August 27, 2008
Dear Friend of Idaho State University:
When Idaho State University archaeologist Herbert Maschner, Ph.D., uncovers an ancient animal bone at a site occupied by native Arctic people for millennia, the moment can add one more page to the story of humankind.
Well-preserved animal bones from archaeological sites are important because they can provide a record of human behaviors, climatic conditions and ecological changes.
For the researcher, however, effectively analyzing a newly found bone by comparing it to a known specimen has long involved getting hold of a similar bone. But only a handful of museums in North America have adequate vertebrate collections to draw on. Or, the researcher could pay someone to do the comparison.
Either way it has been a cumbersome, time-consuming and potentially expensive process.
With support from the National Science Foundation, Dr. Maschner and his collaborators are developing a better way: using three 3-D digital scanners at Idaho State University to produce the world's first online, 3-D, interactive reference collection for comparing Arctic vertebrate bones.
The Virtual Zooarchaeology of the Arctic Project—VZAP—will help make the results of Arctic vertebrate archaeology readily available to universities worldwide, to K-12 educators, to anyone with an Internet connection.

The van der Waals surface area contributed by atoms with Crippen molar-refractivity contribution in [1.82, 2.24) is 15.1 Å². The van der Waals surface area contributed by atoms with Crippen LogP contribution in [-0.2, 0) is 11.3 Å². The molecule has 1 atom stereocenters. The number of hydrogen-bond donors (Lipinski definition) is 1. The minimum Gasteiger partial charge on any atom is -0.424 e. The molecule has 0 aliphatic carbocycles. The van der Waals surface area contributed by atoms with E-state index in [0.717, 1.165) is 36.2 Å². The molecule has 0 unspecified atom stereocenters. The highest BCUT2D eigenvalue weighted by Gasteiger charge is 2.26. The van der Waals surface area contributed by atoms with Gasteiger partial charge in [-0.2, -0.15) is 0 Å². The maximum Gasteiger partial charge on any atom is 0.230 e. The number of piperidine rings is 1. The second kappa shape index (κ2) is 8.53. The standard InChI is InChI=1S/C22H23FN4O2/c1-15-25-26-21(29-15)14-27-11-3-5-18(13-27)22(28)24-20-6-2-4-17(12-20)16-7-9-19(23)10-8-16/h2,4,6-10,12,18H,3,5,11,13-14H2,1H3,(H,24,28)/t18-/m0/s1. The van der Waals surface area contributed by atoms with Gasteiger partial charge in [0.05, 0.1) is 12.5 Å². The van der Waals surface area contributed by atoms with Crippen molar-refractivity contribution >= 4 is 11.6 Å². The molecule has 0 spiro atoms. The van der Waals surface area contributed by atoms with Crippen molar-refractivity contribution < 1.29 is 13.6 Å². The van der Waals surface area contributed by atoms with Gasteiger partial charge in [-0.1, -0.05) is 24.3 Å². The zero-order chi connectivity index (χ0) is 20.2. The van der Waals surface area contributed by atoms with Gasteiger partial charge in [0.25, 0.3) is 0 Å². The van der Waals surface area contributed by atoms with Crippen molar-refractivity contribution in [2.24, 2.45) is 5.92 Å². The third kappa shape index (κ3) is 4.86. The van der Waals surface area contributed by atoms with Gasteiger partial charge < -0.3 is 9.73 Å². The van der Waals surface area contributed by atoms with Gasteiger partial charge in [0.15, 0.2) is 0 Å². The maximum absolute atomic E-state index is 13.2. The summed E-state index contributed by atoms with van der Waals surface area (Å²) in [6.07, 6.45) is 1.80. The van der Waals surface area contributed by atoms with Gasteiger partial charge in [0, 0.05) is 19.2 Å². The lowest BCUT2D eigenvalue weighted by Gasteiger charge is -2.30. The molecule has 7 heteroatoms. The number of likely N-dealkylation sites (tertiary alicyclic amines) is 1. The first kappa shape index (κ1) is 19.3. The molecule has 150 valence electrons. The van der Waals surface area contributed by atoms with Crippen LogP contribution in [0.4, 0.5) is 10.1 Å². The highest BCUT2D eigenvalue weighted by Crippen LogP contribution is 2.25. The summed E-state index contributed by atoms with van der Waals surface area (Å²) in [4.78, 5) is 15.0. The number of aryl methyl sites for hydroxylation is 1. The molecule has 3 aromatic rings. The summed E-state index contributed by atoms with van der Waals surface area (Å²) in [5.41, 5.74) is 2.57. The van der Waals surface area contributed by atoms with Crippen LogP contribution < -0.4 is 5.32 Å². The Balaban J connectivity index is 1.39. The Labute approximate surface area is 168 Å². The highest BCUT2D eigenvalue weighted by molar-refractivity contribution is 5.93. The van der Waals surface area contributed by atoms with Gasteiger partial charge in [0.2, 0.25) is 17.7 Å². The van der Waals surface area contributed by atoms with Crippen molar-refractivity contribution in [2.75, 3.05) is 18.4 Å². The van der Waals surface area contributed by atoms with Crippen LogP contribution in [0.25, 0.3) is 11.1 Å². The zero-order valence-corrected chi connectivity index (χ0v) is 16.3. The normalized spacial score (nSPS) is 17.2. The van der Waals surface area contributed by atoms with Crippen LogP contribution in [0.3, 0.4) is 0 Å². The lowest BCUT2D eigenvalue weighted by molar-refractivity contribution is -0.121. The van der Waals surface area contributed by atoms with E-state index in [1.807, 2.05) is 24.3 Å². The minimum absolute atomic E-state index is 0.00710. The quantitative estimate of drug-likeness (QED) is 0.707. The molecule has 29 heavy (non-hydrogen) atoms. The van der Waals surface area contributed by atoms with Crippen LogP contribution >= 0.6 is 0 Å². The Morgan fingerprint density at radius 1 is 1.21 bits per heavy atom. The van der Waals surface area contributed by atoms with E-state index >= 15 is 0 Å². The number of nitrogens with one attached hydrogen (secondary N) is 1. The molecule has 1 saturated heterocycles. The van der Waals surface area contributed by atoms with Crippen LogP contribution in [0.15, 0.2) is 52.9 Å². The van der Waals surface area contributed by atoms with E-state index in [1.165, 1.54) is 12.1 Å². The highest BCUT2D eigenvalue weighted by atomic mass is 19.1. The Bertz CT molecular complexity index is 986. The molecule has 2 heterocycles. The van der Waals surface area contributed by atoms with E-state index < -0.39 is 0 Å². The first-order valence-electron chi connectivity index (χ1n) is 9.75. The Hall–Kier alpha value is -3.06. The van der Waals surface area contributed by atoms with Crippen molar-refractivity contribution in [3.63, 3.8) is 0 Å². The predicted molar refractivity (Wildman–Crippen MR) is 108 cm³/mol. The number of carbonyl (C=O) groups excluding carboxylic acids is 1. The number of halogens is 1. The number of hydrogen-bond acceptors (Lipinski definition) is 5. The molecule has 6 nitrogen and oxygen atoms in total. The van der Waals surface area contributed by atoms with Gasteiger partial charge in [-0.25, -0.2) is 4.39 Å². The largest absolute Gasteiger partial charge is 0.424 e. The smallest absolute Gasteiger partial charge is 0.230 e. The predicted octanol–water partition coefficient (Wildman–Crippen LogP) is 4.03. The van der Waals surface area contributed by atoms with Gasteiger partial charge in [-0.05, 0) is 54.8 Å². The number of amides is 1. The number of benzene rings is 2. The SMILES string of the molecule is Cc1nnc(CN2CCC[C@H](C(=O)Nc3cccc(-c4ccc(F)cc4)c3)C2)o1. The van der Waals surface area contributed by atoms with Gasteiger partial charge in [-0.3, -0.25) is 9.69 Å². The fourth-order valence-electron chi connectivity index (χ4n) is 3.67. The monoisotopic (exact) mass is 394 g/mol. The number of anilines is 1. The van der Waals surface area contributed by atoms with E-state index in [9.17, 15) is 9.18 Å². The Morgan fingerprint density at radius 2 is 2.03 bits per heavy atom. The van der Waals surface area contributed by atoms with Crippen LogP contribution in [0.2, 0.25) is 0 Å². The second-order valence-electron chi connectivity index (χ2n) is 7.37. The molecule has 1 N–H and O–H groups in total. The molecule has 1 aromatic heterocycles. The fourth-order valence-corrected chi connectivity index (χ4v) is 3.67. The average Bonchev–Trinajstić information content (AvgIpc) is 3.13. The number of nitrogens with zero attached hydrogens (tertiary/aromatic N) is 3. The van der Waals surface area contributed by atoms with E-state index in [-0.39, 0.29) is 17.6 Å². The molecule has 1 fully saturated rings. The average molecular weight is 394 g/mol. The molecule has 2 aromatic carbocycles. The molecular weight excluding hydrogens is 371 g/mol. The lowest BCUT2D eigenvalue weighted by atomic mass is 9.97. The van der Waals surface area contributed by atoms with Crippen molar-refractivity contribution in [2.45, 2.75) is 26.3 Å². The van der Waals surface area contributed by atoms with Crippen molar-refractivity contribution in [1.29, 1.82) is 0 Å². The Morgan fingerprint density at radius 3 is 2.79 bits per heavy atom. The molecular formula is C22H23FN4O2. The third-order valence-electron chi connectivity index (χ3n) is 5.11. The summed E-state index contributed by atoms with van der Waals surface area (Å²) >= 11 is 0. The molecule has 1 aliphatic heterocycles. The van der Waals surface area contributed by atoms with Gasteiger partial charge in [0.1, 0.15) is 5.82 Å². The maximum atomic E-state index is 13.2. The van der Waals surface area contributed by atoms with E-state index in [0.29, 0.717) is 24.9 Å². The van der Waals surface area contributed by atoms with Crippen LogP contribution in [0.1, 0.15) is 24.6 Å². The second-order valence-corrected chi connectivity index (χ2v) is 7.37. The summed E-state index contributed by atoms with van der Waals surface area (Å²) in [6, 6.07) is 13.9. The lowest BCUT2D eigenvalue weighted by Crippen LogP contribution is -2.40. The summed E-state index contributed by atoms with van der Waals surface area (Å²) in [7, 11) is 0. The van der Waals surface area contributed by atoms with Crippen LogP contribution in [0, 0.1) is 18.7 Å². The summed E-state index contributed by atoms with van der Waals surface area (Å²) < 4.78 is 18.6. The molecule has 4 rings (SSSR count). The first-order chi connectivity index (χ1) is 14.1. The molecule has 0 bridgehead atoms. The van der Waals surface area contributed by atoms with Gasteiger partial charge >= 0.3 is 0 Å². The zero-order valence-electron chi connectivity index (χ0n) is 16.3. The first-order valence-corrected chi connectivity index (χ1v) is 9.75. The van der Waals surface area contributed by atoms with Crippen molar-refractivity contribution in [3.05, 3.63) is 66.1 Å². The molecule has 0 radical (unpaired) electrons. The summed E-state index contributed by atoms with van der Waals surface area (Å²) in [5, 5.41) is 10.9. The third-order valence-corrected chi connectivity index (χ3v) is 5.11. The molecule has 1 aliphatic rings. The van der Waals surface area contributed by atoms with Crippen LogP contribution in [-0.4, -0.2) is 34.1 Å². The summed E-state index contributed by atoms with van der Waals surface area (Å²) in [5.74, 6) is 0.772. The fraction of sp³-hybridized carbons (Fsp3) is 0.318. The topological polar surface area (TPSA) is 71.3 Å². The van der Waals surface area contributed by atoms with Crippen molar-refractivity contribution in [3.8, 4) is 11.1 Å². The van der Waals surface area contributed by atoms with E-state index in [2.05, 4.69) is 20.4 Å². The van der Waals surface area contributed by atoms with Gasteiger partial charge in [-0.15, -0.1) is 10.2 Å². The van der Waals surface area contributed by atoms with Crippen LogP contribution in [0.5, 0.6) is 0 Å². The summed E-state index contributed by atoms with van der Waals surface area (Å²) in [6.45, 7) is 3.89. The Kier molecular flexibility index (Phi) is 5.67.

The team includes Corey Schou, Ph.D., director of the Informatics Research Institute at Idaho State University and associate dean of the College of Business; and Matthew Betts, Ph.D., curator of Atlantic provinces archaeology at the Canadian Museum of Civilization. Dr. Betts is a former postdoctoral anthropology researcher at ISU.
Currently a pilot project, VZAP enables a user of the Web site to view high-resolution, 3-D digital images of a known bird, fish or mammal bone. The user can rotate an image, zoom in and compare it to others—24/7, and free of charge.
Dr. Maschner knows from experience the need for a more readily available means to compare ancient bones. His research in the Aleutian Islands focuses on the settlement patterns and activities of Aleut people over thousands of years.
Dr. Maschner's work was discussed in a particularly thought-provoking context in the August 12 New York Times column "Dot Earth," by reporter Andrew C. Revkin. The reporter wrote about how the lessons of disasters are remembered—or not—across generations.
There is no telling where research will take us. We cannot know in the short term what an ancient bone from the Aleutian Islands might indicate about long-term human responses.
And we can only imagine what a high-school biology student somewhere in the world might do one day with the knowledge he or she gains from a resource like VZAP.
Arthur C. Vailas, Ph.D.
President, Idaho State University